From Automatic colour matching (Datacolor for instance) [7], automatic sewing machines (YOHO in Japan for instance) [7], digital printing, to Floor space management IOT opens huge scope for the textile sector [7-9].

3.2. Fashion and Designing and product Sector

Virtual digital sampling tools, that develop a sample that looks very similar to the finished products and implementing them using modern CADs have reduced the fabric wastage and has provided a lot more flexibility to the system. In the current system one is just a few clicks from developing an e-product [8]. The huge amount of cloud data, internet searches from customers, and easy and quick availability of recent designs helps in product development as per customer [10]. In future, one can expect, 3D printing and 4D printing to have a huge impact in final product manufacturing sector.

Automated Embroidery machines also have taken a huge leap, since it provides greater precision, reproducibility, reduces time and human effort in creating embroidery and designs; one can just enter designs in Embroidery CAD (eg, Richpeace) and the designs can be obtained accordingly. Few such machine manufacturers can be Aura, Baba, Maya, etc. [11]. Automated Embroidery machine opens huge scope in E-Textile sector, for integrating conductive yarns into the garments.

Traceability is one aspect that can prove sustainable claims of any textile product. However it is very difficult to get proper traceability in this dispersed textile supply chain. The application of IOT, cloud computing can benefit this particular aspect. Bar codes are most commonly used for traceability. However there had been a few companies (for instance Textile Genesis) and a few technological innovations in this aspect [12].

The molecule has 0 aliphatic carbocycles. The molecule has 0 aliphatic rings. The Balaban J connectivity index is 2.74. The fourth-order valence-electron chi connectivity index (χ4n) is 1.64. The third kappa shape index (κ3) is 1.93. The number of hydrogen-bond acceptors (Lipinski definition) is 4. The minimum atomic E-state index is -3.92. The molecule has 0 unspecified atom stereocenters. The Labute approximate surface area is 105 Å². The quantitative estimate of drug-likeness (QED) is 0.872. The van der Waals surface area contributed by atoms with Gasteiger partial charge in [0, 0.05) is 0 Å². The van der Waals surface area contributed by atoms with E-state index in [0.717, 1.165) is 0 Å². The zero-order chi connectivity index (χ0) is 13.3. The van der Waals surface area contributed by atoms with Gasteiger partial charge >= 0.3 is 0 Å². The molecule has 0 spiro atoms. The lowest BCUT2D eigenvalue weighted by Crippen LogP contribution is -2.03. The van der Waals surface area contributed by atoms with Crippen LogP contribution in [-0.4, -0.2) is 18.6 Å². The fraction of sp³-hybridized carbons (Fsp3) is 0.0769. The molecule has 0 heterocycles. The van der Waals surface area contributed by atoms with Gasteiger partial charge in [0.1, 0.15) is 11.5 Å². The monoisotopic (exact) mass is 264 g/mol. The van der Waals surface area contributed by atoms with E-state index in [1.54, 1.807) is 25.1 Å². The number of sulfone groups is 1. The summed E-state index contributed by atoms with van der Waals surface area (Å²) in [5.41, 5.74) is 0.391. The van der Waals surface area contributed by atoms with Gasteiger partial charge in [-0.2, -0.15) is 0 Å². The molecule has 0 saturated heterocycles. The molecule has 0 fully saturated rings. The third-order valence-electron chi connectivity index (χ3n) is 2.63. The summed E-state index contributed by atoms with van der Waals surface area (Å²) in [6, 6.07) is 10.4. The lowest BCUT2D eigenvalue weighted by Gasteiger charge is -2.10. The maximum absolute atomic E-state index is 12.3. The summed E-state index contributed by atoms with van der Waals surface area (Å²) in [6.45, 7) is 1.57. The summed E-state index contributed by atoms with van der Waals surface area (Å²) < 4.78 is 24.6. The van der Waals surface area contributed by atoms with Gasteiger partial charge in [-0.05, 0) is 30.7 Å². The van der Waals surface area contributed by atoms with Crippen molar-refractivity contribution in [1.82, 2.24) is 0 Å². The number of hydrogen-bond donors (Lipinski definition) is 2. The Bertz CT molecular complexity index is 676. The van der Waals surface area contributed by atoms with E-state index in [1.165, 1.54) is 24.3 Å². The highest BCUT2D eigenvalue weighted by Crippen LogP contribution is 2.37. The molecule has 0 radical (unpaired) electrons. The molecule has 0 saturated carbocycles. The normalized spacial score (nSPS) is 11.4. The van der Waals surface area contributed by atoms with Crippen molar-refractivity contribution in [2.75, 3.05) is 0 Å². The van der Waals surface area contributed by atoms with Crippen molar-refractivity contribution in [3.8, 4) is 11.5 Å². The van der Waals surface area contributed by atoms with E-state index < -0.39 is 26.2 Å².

3.3. Marketing Sector

The use of Internet of things has a lot of advantages in the sales sector for textiles. The main advantage being it facilitates the effective handling of big data. With better handling of big data, it helps in better understanding of  the textile markets and customers. With better understanding of market and customer, it can help in a better and quick decision making. Even when a company is trying to introduce a new product, it can better predict the reaction of customers and also reduce the shelf life of the product [13].

Advertising is another important aspect that is very much affected by IoT. Google’s local search ads is a major example the advertisements. Advertisements now target a particular section of people, based on their searches. For instance a person who searches for clothing a lot, will be shown related advertisements [14].

3.4. E-Textiles

E-Textile is an emerging sector that is expected to grow at a rate of 30.4% as per a survey. This sector has a huge potential in future, currently it has application in medical, military, fashion, eco-friendly, energy and production sectors [15]. Since majority of the applications are sensor-based, IoT and AR, VR, AI, Cloud Computing can have high impact on this sector in future.

References

  1. Internet of Things. https://en.m.wikipedia.org/wiki/Internet_of_things#:~:text=From%20Wikipedia%2C%20the%20free%20encyclopedia,and%20systems%20over%20the%20Internet.